On Thursday, April 27, staff from Worksafe, Street Level Health Project, and members of Oakland Workers Collective (OWC) traveled to Sacramento to advocate for legislation to strengthen workplace protections for day laborers and immigrant workers. OWC, better known as La Colectiva, is a project of Street Level Health that creates pathways to safe and dignified employment for contingent workers at risk of exploitation and uses civic engagement and other activities to empower workers.
Nicole Marquez, Evelyn Torres, and Tim Shadix from Worksafe joined OWC staff and eight members of La Colectiva for meetings with seven legislative offices in the State Capitol. Worksafe and OWC emphasized the connection to Workers Memorial Day and highlighted the disproportionate impact of workplace hazards on Latino workers. They advocated for bills introduced this legislative session that would strengthen protections for workers who face retaliation for reporting labor violations (SB 306, Hertzberg), provide state funding to support public defender’s offices in representing immigrant Californians and avoiding deportation (AB 3, Bonta), eliminate requirements in workers’ compensation law that exclude day laborers from coverage (AB 206, Garcia), and establish guidelines to help protect workers during worksite immigration enforcement (AB 450, Chui).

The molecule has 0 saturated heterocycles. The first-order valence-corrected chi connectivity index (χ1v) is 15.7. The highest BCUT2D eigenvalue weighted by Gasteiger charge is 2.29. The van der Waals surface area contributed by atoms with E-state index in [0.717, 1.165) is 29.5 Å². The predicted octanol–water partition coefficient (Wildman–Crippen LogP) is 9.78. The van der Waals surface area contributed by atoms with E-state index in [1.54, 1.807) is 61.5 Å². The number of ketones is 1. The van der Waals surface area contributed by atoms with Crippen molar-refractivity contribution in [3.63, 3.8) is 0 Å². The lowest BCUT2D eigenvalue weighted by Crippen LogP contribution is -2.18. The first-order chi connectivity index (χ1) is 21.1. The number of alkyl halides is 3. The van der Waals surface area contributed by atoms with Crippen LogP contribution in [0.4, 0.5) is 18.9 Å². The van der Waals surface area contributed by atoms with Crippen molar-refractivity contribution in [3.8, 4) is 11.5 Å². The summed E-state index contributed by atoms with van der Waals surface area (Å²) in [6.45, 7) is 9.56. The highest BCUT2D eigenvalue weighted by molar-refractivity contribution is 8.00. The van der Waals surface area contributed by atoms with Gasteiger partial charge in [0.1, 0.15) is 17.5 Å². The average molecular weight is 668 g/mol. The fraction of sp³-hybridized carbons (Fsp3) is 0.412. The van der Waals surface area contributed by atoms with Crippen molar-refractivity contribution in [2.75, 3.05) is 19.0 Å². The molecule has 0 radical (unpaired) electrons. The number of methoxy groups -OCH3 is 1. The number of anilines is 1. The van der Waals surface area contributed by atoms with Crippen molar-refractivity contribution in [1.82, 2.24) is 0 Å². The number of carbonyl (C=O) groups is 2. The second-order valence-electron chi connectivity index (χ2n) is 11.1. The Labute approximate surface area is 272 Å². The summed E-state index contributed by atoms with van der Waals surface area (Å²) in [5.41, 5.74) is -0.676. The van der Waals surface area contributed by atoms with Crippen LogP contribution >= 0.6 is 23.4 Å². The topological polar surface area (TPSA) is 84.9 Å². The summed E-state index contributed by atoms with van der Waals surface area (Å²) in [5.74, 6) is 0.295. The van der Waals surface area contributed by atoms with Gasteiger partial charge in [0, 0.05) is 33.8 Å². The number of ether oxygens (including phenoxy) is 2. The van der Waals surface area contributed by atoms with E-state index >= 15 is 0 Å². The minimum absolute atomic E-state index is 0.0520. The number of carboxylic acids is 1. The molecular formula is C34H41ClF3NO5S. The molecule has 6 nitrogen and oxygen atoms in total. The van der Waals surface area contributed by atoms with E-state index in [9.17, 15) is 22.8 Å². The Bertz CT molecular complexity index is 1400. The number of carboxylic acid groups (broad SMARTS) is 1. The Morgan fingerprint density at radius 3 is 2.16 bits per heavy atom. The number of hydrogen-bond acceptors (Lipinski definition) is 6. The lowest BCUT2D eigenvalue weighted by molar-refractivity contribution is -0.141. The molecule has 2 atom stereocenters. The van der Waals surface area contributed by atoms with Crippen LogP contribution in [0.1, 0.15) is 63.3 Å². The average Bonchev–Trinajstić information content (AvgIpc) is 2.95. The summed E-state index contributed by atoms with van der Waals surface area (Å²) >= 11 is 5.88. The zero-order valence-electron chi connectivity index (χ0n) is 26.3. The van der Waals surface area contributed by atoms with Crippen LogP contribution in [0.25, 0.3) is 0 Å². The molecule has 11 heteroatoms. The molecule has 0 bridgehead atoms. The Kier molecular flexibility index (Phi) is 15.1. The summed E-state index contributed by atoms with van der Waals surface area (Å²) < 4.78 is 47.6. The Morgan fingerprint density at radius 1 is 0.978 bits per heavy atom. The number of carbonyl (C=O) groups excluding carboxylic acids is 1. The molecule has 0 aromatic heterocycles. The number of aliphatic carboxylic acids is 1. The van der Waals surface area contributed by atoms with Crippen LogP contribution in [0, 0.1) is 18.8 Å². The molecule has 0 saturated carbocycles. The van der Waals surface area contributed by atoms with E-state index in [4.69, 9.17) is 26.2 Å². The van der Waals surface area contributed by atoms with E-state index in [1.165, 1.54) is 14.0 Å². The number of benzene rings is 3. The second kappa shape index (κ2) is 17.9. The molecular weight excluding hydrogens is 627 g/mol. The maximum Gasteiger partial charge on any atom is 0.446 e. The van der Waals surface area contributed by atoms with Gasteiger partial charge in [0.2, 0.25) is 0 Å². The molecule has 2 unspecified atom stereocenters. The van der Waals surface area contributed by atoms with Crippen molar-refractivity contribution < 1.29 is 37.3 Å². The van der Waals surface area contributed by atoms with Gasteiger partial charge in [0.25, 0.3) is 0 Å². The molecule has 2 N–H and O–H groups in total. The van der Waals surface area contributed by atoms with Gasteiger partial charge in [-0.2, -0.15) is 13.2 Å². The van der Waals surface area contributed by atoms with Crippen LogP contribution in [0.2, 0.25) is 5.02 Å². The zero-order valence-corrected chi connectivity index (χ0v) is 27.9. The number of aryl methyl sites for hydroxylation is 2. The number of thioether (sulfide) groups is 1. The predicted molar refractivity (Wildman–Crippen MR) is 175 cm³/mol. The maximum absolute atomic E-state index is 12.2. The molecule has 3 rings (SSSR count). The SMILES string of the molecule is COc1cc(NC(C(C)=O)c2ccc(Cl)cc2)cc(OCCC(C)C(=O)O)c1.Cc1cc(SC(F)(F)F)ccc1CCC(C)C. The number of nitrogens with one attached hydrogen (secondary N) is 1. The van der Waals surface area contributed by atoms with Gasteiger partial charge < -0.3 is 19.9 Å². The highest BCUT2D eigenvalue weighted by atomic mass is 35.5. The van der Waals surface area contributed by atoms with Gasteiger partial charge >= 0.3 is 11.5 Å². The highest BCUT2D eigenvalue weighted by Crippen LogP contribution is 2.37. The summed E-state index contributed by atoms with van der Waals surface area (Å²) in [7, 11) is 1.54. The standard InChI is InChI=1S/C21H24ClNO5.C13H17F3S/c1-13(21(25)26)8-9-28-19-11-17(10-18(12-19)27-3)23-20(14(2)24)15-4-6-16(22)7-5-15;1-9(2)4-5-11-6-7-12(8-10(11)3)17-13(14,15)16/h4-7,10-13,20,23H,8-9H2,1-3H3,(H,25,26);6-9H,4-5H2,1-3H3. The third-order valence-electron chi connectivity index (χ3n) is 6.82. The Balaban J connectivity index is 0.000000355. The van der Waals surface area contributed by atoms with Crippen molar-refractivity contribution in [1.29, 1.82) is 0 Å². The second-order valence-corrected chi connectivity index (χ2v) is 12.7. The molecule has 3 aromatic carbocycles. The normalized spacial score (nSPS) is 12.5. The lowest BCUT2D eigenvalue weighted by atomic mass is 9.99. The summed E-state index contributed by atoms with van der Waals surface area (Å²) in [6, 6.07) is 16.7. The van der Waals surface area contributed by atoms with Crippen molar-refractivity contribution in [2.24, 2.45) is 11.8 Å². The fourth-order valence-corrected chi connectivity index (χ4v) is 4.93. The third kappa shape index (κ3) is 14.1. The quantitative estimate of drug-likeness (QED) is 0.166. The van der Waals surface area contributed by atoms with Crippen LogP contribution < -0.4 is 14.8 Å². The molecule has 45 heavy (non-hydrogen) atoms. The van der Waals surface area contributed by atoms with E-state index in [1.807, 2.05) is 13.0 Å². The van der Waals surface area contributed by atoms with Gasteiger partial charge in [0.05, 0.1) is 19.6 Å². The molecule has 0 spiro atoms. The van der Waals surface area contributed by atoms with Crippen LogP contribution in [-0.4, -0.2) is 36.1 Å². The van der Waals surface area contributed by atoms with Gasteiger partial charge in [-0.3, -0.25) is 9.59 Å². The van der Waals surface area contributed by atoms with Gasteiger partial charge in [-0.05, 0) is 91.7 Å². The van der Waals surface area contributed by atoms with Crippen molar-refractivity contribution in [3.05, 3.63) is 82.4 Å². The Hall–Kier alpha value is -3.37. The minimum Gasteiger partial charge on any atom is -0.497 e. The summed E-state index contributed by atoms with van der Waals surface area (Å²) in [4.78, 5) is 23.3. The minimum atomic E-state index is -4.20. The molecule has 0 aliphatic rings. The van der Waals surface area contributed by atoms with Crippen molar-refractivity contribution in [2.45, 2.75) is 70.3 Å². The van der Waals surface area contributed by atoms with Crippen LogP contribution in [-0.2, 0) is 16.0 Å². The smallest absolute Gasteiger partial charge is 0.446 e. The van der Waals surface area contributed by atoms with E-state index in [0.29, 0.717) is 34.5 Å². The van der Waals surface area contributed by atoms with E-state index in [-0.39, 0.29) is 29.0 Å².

During the legislative meetings, La Colectiva members explained how these bills would help ensure basic civil rights and dignity. They shared personal experiences with contingent work and explained how the proposed legislation would affect them personally. When asked what they thought of the lobby experience, one worker said she felt heard -- that her story mattered. For many, it was their first time visiting the State Capitol, and members left with plans to continue their advocacy for security and dignity in the workplace and broader community.